Average fixed mortgage rates reached new all-time lows during the week ending July 5, as economic uncertainties caused investors to shy away from Treasury bonds.
The rate for a 30-year FRM averaged 3.62 percent, down from 3.66 percent a week earlier, according to a report from Freddie Mac. In addition, the average rate for a 15-year FRM fell to 2.89 percent from 2.94 percent during the same period.
"Recent economic data releases of less consumer spending and a contraction in the manufacturing industry drove long-term Treasury bond yields lower over the week and allowed fixed mortgage rates to hit new all-time record lows," said Freddie Mac vice president and chief economist Frank Nothaft.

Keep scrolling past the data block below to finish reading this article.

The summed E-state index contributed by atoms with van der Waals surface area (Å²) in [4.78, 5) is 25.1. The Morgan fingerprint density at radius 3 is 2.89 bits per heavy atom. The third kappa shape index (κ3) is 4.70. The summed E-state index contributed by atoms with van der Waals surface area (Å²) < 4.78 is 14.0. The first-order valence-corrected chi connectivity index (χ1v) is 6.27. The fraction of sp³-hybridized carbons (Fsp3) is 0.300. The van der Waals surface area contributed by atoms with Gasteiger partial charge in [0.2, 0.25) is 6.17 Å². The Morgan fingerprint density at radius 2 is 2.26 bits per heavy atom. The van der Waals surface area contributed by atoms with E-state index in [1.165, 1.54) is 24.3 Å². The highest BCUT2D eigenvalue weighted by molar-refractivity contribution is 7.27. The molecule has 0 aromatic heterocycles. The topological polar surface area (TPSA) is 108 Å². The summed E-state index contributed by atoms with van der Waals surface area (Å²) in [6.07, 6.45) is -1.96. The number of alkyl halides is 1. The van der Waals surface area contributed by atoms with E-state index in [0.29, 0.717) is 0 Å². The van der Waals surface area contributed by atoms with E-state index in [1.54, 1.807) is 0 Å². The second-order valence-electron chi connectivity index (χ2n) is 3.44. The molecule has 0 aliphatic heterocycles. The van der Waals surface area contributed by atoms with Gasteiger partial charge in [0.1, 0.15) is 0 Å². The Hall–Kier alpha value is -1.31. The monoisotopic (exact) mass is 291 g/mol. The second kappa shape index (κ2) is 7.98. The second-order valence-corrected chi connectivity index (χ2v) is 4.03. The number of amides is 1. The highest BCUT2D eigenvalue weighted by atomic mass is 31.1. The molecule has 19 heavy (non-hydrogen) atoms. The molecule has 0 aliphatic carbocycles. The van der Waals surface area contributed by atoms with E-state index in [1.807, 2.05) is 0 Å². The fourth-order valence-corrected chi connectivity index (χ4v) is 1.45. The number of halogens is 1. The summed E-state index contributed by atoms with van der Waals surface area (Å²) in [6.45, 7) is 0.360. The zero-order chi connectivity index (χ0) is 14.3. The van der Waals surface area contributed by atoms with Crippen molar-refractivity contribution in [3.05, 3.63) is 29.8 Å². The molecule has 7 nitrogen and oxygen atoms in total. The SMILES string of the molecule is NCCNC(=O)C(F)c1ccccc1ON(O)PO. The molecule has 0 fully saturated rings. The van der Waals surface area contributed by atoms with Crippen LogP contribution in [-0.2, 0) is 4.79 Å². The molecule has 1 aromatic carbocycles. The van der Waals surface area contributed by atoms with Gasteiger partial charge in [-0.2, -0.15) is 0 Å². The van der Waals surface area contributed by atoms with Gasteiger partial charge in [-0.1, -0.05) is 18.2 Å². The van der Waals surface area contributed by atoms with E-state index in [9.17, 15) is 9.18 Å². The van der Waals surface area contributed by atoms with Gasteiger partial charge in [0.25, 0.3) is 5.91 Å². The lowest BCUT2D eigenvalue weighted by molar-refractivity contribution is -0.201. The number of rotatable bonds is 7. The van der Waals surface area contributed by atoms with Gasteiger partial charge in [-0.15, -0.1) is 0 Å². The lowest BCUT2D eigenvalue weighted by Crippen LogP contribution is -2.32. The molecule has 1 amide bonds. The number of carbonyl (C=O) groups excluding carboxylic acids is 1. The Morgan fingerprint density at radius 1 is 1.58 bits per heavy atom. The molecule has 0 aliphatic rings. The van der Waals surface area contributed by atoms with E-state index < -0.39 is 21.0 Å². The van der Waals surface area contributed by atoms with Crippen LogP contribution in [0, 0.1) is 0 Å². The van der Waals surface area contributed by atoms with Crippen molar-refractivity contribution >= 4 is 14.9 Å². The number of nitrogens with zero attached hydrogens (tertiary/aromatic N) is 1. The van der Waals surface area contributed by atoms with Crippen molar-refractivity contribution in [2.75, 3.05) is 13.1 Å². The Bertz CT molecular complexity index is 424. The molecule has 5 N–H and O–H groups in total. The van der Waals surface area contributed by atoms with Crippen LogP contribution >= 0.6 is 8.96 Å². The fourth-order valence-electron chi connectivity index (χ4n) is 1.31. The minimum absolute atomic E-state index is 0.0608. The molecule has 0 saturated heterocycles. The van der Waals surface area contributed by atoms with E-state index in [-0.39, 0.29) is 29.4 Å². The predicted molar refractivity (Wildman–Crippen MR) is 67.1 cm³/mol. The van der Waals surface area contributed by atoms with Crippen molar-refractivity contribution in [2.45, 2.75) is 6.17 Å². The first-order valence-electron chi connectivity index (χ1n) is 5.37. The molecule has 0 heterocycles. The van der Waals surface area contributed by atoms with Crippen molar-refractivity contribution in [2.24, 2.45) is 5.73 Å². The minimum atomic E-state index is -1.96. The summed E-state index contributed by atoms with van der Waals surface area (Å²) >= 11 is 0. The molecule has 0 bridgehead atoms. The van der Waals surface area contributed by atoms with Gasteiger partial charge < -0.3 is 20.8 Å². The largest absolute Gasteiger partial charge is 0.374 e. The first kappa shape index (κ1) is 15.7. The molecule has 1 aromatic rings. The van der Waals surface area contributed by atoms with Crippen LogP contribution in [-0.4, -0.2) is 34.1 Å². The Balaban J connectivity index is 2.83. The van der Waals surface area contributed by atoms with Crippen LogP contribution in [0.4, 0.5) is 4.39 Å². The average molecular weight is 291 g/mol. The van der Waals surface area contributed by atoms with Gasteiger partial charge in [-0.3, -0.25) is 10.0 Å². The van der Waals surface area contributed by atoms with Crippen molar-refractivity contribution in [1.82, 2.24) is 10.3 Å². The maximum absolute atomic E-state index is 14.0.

Meanwhile, the rates for five- and one-year Treasury-indexed hybrid adjustable-rate mortgages averaged 2.79 and 2.68 percent, respectively.
With rates at record lows, brokers and lenders are encouraged to work closely with borrowers, whether it's to purchase property or restructure their mortgages into more favorable terms. Doing so could allow the housing market to rebound at a faster pace, which would be beneficial to millions of Americans.